The size really doesn’t matter, but one other quick factor on this: The bad guys realize that most smaller shops and schools are severely understaffed and underbudgeted when it comes to cyber, and the bad guys know this. It doesn’t take a rocket scientist to figure out if you have one person defending a 4,000-student school district, that person is going to be overworked and their system is going to be under-protected. That is probably the best advice I can give: There are no thresholds, everybody’s a target, and smaller ones are getting attacked more now.

Tom O’Neill: Great. I think pretty much one of the attacks that you alluded to and described as a ransomware attack, it’s the most prevalent one that we seem to see in the past year or two. Can you talk about the anatomy of a ransomware attack—what that is, how they work, and why the bad actors have been able to be so successful with them?

Doug Lubahn: I would love to. The bad guys have literally turned the internet—and several functionalities of the internet that were originally designed as good things, and good for society, good for people, good for business—they’ve turned those on their head and made them bad things. The two things that I’m really talking about are profiling and advertising. So what profiling is—and we see this every single day in our demonstrations or demo calls and our proof of values with clients—is when you go to a website like; you don’t click on anything, you don’t do anything; you go to and then you click back out of the website. Just by visiting that website, you will have upwards of 80 to 100 profiling sites attack that connection. What a profiling site does is it captures little bits of information on you. It might capture: What were you searching for? What is your username? What are you entering? What are your likes? What are your dislikes? What it’s trying to capture are your behaviors.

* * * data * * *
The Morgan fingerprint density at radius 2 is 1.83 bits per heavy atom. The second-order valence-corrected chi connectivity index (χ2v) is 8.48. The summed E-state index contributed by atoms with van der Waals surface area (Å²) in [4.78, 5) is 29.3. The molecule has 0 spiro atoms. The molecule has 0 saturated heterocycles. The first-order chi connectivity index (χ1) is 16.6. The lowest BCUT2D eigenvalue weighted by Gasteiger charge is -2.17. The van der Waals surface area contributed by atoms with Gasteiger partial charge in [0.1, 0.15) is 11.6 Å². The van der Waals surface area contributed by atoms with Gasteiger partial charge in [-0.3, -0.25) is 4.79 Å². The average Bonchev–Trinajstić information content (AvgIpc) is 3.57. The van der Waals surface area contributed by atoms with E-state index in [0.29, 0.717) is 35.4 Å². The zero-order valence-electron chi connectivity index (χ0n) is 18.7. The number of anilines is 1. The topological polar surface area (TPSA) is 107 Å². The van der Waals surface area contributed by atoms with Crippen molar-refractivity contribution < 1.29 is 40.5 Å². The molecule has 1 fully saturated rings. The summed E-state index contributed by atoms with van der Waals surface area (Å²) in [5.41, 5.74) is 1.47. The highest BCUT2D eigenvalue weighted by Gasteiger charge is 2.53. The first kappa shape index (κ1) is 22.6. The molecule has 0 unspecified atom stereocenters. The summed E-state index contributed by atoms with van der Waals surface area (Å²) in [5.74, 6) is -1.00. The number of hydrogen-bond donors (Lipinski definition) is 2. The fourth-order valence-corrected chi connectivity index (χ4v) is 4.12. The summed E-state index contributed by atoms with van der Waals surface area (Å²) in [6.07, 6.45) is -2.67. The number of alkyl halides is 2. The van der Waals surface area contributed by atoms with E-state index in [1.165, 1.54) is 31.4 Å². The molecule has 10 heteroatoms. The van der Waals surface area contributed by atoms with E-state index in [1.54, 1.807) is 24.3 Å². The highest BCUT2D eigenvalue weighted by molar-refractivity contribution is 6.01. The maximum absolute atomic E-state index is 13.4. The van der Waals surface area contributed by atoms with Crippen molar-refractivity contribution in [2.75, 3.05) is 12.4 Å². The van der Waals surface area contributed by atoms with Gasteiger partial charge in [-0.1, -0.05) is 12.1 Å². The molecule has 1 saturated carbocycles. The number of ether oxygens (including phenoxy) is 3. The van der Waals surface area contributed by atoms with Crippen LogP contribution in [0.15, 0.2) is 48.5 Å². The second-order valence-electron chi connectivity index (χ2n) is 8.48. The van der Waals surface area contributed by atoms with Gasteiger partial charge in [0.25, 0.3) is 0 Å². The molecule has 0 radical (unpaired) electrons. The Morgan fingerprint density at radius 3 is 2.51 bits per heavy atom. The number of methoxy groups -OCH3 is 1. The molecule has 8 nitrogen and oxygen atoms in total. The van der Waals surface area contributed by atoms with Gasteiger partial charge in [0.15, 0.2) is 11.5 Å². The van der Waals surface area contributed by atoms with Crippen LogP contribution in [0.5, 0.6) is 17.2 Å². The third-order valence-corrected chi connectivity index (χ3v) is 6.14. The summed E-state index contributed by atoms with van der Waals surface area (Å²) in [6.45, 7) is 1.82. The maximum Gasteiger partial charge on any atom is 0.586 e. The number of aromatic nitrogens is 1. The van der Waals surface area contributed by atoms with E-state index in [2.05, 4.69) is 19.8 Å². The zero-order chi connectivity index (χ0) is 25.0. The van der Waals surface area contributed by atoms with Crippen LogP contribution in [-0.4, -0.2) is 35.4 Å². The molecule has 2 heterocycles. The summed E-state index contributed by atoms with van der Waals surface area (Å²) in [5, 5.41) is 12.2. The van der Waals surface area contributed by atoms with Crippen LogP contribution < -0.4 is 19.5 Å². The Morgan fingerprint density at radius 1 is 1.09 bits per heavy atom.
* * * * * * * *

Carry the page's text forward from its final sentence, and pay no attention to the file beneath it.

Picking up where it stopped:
What the bad guys have done is they’ve actually started deploying their own profiling sites and capturing this information. To make it even worse, they’re actually now amalgamating. They’re combining all these profiling sites and putting the information together, and that’s how they end up trying to become you and send you an email that looks like you: the business email compromise deployment. The profiling sites are very, very dangerous. And again, we see it every day where we’ll have a client or a prospective client go to, then we’ll have them go to Both of those sites—and it’s any site out there, it doesn’t matter if it’s LinkedIn, PayPal, eBay, it really doesn’t matter—every site has profiling or side attachment sites that come on and you can’t stop it other than using BlackFog. We stop all profiling connections. We break that connection. The easiest way to describe it is like a phone call: Someone’s calling you, and in order for the conversation to take place, you have to pick up the phone. We stop that connection. We break the communication at the device. We stop the communication so nothing ever gets in—and nothing gets out, more importantly. We stop the data exfiltration.